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orb. They were immediately pursued, however, seized, and committed to the Tower jail. Now came a singular turn of fortune. At the instigation of Buckingham, who was accused of having hired B to attack the Duke of Ormond, King Charles visited the dauntless miscreant in prison, and, dreading the threat that there were hundreds of B.'s associates banded together by oath to avenge the death of any of the fraternity, pardoned him, took him to court, gave him an estate of £500 a year, and raised him so high in favor that for several years Colonel B. was an influential medium of royal patronage. This scandalous disregard of public decency was heightened by the fact that the old jewel-keeper, who had risked his life in defense of his charge, applied in vain for payment of a small reward for his devotion. After the fall of the cabal' ministry, B. became hostile to Buckingham, and for a scandalous charge against him was committed to prison. He was bailed out, and died in his own house.

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BLOOD BIRD of New South Wales (Myzomela sanguinolenta): beautiful little species of Honey eater (q.v.), which receives its name from the rich scarlet color of the head, neck, breast, and back of the male. It inhabits thickets. A very similar species is found in Bengal.

BLOOD-BOLTERED, a. blud-bōlt'erd [OF. bloutre, a clod: Sw. plotter, a small portion: Dan. bultred, rugged]: in OE., matted or clotted with blood. Note.-Boltered is connected with ball, as the snow balling in horses' feet, that is, forming into lumps or small balls. The OE. baltered, from ball, is apparently the older form.

BLOOD-FLOWER (Hamanthus): genus of bulbousrooted plants, of nat. ord. Amaryllidea (q.v.), mostly natives of s. Africa, some of which are among the prized ornaments of green-houses. They take their name from the usual color of their flowers, which form a fine head or cluster, arising from a spathe of a number of leaves. The fruit is a berry, usually with three seeds. The leaves of the different species show considerable diversity of form, in some almost linear, in others almost round; in some also they are erect, in others, appressed to the ground. The bulbs of some of the finest species of B. being very slow to produce offshoots, a curious method of propagating them is resorted to by gardeners, which is occasionally practiced also with other bulbous-rooted plants, by cutting them across above the middle, upon which a number of young bulbs form around the outer edge.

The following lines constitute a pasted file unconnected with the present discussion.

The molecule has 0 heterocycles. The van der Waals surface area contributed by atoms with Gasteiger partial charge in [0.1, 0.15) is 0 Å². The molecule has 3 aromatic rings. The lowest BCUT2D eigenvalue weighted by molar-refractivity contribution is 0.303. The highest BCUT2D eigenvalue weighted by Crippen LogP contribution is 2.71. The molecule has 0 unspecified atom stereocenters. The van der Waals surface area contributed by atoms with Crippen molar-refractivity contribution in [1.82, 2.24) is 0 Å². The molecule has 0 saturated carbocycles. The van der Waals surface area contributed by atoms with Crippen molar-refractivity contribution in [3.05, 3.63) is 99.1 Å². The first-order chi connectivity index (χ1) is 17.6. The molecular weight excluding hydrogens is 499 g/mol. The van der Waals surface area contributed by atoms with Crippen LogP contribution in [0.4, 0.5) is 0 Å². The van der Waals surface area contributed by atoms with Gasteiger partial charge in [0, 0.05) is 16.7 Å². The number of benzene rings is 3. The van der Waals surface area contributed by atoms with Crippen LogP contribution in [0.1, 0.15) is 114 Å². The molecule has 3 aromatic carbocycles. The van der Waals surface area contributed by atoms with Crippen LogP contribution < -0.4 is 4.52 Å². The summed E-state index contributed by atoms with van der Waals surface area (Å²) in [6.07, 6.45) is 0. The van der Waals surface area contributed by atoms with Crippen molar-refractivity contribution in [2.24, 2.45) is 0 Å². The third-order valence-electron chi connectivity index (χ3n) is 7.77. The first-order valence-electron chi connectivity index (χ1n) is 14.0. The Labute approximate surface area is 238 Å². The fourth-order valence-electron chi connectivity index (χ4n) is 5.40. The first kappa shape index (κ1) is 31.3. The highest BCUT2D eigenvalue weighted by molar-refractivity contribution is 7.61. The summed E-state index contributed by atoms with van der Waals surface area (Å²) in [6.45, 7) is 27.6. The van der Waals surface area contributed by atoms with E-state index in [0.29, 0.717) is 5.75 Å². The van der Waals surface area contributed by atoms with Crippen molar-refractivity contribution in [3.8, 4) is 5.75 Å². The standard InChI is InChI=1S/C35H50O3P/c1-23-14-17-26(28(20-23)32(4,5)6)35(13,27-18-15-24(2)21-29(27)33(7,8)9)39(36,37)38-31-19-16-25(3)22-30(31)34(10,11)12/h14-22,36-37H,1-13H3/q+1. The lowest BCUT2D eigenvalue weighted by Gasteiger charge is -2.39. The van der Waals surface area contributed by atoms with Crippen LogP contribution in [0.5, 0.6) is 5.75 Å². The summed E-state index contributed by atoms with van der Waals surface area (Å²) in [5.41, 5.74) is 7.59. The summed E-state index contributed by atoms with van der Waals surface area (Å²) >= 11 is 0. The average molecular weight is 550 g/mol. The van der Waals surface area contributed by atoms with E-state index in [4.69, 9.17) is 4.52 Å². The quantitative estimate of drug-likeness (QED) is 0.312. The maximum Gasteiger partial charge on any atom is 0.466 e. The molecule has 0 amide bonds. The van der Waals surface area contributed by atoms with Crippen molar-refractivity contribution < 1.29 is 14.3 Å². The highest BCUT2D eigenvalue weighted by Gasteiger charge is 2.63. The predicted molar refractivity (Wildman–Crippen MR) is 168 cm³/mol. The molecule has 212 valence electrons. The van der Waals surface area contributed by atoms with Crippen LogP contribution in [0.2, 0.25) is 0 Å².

The species of B. scem generally to possess poisonous properties. The inspissated juice of H. toxicarius is used by the natives of s. Africa for poisoning their arrows.

BLOOD-HOUND: a variety of hound (q.v.) remarkable for its exquisite scent and for its great sagacity and perseverance in tracking any object to the pursuit of which it has been trained. It derives its name from its original common employment in the chase, either to track a wounded animal or to discover the lair of a beast of prey. It was also formerly called, both in England and Scotland, sleut

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a, leaves and fruit of flower-stem, in miniature; b, flower; c, seed-bud, shaft, and summit; d, seed-bud cut transversely. round or sleuth-hound, from the Saxon sleut, the track of a deer. The B. was formerly common and much in use in Britain as well as on the continent of Europe, but is now rare. The poetical histories of Bruce and Wallace describe these heroes as occasionally tracked by blood-hounds, when they were skulking from their enemies. The B. was at a later period much used to guide in the pursuit of cattle carried off in Border raids; it has been frequently used for the pursuit of felons and of deer-stealers; and formerly, in the United States, for the capture of fugitive slaves, an employment which has tended to render its name odious. Terrible ideas are also, probably, suggested by the name itself, although the B. is by no means a particularly ferocious dog, and when employed in the pursuit of human beings, can be trained to detain them as prisoners without offering to injure them. The true B. is taller and also stronger in proportion, and of more compact figure, than a fox-hound, muscular and broad-chested, with large pendulous ears, large pendulous upper lips, and an expression of face variously described as 'thoughtful,' noble,' and 'stern.' The original color is said to have been a deep tan, clouded with black. The color appears to have been one of the